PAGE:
Consumers who opt for organic foods often believe they are improving their health but there is currently no strong evidence that organics bring nutrition-related health benefits, a new research review finds.
A "disappointingly small" number of well-designed studies have looked at whether organic foods may have health benefits beyond their conventional counterparts, according to the review by researchers with the London School of Hygiene and Tropical Health in Britain.
Moreover, they found, what studies have been done have largely focused on short-term effects of organic eating -- mainly antioxidant activity in the body -- rather than longer-term health outcomes.
Most of the antioxidant studies failed to find differences between organic and conventional diets. The review, published in the American Journal of Clinical Nutrition (http://www.ajcn.org/), adds to findings reported last year by the same research team.
How the study was done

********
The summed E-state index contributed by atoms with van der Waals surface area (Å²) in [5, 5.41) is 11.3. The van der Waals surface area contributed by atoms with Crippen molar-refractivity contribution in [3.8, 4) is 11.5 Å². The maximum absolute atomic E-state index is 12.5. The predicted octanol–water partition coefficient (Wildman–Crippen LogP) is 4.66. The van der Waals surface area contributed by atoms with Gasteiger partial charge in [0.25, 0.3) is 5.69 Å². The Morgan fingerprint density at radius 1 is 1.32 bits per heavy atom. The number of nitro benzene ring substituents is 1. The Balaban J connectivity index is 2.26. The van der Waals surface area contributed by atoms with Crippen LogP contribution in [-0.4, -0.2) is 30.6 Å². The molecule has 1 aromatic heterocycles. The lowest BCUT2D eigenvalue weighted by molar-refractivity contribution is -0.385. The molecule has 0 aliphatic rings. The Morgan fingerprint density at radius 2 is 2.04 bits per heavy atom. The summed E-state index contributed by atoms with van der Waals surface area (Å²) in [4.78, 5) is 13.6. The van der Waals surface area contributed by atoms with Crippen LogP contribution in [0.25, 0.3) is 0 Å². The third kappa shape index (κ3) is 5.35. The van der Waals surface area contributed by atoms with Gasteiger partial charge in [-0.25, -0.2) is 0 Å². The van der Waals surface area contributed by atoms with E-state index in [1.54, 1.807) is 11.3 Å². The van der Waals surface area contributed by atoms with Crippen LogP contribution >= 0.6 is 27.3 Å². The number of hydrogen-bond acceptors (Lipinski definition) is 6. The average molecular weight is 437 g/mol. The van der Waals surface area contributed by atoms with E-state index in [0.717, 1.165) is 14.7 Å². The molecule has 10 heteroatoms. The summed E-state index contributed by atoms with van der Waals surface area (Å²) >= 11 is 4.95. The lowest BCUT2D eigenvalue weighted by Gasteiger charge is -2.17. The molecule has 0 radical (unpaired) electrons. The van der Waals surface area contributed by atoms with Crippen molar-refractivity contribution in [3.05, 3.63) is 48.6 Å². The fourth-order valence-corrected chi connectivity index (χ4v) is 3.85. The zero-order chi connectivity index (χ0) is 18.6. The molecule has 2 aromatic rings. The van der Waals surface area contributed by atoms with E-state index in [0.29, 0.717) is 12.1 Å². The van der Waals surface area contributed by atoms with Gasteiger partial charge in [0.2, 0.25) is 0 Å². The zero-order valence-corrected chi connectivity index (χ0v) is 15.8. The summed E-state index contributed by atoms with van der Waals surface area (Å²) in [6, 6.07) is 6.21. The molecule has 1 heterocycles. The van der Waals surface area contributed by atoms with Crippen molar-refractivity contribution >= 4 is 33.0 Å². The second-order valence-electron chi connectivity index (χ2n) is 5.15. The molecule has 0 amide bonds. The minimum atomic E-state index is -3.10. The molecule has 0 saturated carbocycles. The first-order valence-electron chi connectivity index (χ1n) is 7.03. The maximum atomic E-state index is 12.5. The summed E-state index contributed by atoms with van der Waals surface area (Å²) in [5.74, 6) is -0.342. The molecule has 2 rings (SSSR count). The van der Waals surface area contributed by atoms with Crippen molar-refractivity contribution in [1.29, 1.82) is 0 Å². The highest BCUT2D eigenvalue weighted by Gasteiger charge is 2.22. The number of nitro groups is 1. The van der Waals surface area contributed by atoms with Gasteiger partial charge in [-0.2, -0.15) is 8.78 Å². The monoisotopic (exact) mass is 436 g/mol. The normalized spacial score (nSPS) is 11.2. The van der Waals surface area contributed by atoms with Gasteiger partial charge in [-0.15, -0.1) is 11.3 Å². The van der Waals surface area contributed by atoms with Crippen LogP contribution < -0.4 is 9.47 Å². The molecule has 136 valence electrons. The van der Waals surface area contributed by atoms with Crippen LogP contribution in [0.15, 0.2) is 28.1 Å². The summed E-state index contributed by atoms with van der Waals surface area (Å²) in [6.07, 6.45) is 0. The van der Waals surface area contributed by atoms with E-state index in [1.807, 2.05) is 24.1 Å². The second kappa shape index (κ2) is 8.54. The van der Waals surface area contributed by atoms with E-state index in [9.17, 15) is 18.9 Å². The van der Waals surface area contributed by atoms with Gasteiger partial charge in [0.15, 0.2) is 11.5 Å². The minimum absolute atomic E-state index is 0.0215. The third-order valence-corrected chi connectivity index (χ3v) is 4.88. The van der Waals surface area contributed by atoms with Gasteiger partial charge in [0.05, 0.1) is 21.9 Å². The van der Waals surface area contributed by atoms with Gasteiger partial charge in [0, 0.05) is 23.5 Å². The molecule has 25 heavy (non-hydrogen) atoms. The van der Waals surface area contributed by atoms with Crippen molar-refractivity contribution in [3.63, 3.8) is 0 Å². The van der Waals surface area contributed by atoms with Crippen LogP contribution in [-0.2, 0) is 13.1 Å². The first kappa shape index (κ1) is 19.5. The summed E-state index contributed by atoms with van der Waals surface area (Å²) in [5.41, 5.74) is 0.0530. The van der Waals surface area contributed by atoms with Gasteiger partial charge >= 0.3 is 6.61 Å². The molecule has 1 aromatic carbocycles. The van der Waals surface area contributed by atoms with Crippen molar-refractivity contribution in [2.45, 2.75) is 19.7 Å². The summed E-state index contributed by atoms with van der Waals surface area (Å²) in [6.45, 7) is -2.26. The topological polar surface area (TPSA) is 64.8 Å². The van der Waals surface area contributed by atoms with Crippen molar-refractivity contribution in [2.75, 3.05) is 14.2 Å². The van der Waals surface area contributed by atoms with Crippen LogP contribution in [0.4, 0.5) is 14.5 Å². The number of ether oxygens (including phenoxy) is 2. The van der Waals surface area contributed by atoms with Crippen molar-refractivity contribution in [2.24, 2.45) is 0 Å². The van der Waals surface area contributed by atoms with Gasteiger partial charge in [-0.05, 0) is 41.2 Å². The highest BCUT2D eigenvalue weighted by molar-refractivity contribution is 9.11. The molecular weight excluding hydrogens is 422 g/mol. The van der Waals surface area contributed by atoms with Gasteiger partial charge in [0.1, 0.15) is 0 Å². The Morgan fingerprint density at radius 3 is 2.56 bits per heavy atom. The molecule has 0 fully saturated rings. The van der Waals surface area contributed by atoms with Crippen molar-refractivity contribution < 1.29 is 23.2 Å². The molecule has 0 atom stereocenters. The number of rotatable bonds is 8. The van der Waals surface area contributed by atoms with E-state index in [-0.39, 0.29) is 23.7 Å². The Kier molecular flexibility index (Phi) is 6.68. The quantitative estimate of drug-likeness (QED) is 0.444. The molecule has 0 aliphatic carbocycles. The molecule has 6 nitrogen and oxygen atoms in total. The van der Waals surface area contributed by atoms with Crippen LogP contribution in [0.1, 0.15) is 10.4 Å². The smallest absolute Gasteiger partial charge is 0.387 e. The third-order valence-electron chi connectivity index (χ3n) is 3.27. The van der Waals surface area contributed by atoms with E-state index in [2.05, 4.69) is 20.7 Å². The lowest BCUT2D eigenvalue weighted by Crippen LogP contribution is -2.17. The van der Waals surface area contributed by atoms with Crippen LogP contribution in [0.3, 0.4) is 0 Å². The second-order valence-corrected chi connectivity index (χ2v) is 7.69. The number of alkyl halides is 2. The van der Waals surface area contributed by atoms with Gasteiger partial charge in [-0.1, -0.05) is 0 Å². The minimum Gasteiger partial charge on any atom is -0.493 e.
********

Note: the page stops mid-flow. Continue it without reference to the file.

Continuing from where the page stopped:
In that study, the researchers combed through 162 articles published in the scientific literature over the last 50 years, and found no evidence that organic and conventional foods differ significantly in their nutrient content. For the current review, the researchers were able to find only 12 published studies that met their criteria for evaluating the health effects of organic foods.
Organic foods are made without the use of conventional pesticides, synthetic fertilizers, antibiotics or hormones -- which could potentially reap benefits for people's health and the environment.
The current review, Dangour and his colleagues point out, did not look for studies on the possible health benefits of reduced exposure to those substances nor did it address the environmental impact of organic food production. - (Reuters, May 2010)